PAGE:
After using the posi-locks to add the extension wire to the lights, I ran them along the brake lines, under the fairing, and the tank toward where they would likely be tapped into the system.  At first I tried the front running lights wire on the turn signal since it was the closest, but I blew another fuse and realized the alarm also uses those wires.  With the alarm and the pod lights, it was too much for that system.  I needed to find another place.  Cruzman had already told me to use the brake lights so that's what I decided to do.  There's a switch on the right side near the rear brake lever that goes back to the taillights so I was going to use that.  Before I did, I wanted to see if the lights would actually run on the battery power without blowing fuses.  It took a few attempts before I discovered I needed to reverse the positive and negative wires on one of the lights to get them to both work together.  Once I did that, I stuck the wires on the battery and got lights!
Aux Lights finally on battery power.
Now it was time to tackle the relay.  Before I even started, I consulted Cruzman with a tentative email asking if I had the wiring right:  30 to the Aux Lights, 86 to the hot wire on the bike, 87 to the positive battery with an inline fuse (I didn't want to take any more chances with blown bike fuses!), and 85 to ground.  The only real question I needed answering was how to include the switch.

The switch I chose was a mini push button switch that is illuminated by an led.  It has 4 prongs.  I sent Cruzman an image and asked what to do with the other prongs and how to get the wires from the relay to the switch.  Thankfully, he put it in simple terms.  The #2 prong to the relay, the #1 to the red wire on the lights, and then the ground wire on the lights gets grounded elsewhere.  I don't know why I couldn't visualize that!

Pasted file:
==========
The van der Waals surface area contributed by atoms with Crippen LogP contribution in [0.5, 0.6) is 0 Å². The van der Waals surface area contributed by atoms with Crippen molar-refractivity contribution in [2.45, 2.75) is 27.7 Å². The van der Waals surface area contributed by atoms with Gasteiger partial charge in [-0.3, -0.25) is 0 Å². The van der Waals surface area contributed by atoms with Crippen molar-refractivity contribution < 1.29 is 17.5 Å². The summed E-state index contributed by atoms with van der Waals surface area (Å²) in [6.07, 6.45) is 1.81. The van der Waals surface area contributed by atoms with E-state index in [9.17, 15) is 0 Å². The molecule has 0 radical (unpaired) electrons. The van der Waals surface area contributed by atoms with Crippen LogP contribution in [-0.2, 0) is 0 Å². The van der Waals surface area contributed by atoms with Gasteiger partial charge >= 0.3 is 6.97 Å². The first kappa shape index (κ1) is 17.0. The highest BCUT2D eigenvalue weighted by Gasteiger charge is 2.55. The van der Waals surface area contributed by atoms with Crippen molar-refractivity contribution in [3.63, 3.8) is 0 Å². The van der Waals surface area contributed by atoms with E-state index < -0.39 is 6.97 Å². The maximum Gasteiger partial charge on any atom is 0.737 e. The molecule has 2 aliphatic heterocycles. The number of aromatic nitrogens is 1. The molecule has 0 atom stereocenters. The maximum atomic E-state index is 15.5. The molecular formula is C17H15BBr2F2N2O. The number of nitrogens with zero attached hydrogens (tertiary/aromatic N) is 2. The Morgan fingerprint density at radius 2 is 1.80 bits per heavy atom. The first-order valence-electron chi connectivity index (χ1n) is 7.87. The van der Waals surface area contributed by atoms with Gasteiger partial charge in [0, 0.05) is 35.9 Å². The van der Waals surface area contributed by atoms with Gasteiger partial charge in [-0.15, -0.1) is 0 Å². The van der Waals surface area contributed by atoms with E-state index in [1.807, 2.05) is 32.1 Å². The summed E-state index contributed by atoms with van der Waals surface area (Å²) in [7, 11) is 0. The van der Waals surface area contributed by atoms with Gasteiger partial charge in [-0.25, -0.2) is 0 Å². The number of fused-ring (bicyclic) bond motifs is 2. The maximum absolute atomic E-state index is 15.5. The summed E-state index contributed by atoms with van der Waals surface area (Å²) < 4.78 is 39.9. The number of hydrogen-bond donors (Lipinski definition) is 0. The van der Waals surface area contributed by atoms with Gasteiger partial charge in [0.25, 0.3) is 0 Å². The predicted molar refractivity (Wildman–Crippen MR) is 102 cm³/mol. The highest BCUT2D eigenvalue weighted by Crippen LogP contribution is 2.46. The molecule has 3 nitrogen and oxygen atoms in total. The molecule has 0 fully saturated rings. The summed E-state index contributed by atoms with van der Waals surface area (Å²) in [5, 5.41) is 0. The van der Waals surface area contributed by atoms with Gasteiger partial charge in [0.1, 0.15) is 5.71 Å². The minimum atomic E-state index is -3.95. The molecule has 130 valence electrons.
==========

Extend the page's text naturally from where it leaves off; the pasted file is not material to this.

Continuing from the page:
Time to get to work.  According to the Clymer manual, the yellow wire is always hot to the tail lights, so I tapped it:

Next, I ran that wire to the 86 plug on the relay.  Then the 85 to ground and the 87 to the positive on the battery with the inline fuse.
After blowing fuses during mockup, I used a 30a fuse in the inline fuse.
After that, I ran a wire from the 30 up toward the front of the bike after resisting the urge to put the switch in the side panel under my leg.  I didn't want to lift the damned tank again!  Fortunately, Cruzman talked me down.  With the wires where they needed to be, I soldered the wires to the switch just like Cruzman told me to.  I made a "y" cable so I could include both lights.  I soldered a single wire to the #1 prong on the switch with a bullet connector on the other end then did the same for the #2.  Finally, I attached the #1 bullet to the "y" cable and the other end to the red wires from both of the lights.  (When I switched the wires, I did it at the posi-locks connect to the wire from the lights so I wouldn't have to figure out which was hot later on.)  Then I put some connectors on the black wire to run to the same ground the Bi Xenons use.

As you can see, I had red shrink tubing on the wires so when I knew I was done soldering, I could protect the leads.  I also didn't mount the switch yet.  Once I connected the grounds, I tested the system only to discover the yellow wire is only on when the pedal is depressed.  Great if I wanted brake lights on the front!  So, I decided to tap the wire on the other side of the switch:

With that done it was time for a test!
video

Once I was sure it all worked, I tucked in the wires and went for a short ride around the block to see if they put light on the road.  I was very pleased with the results!  The lights kind of fill the void left when you switch from low to high beams.  I re-aimed the lights then put Baby to bed.  I saved mounting the switch for another day.

In the end, I had to cut the soldered wires and add connectors so I could remove the panel more easily.

After I got the new harness, I went for a night ride to see the difference between with and without the aux lights and the bi xenon HIDs.


Thanks for reading,
patrice, theWolfTamer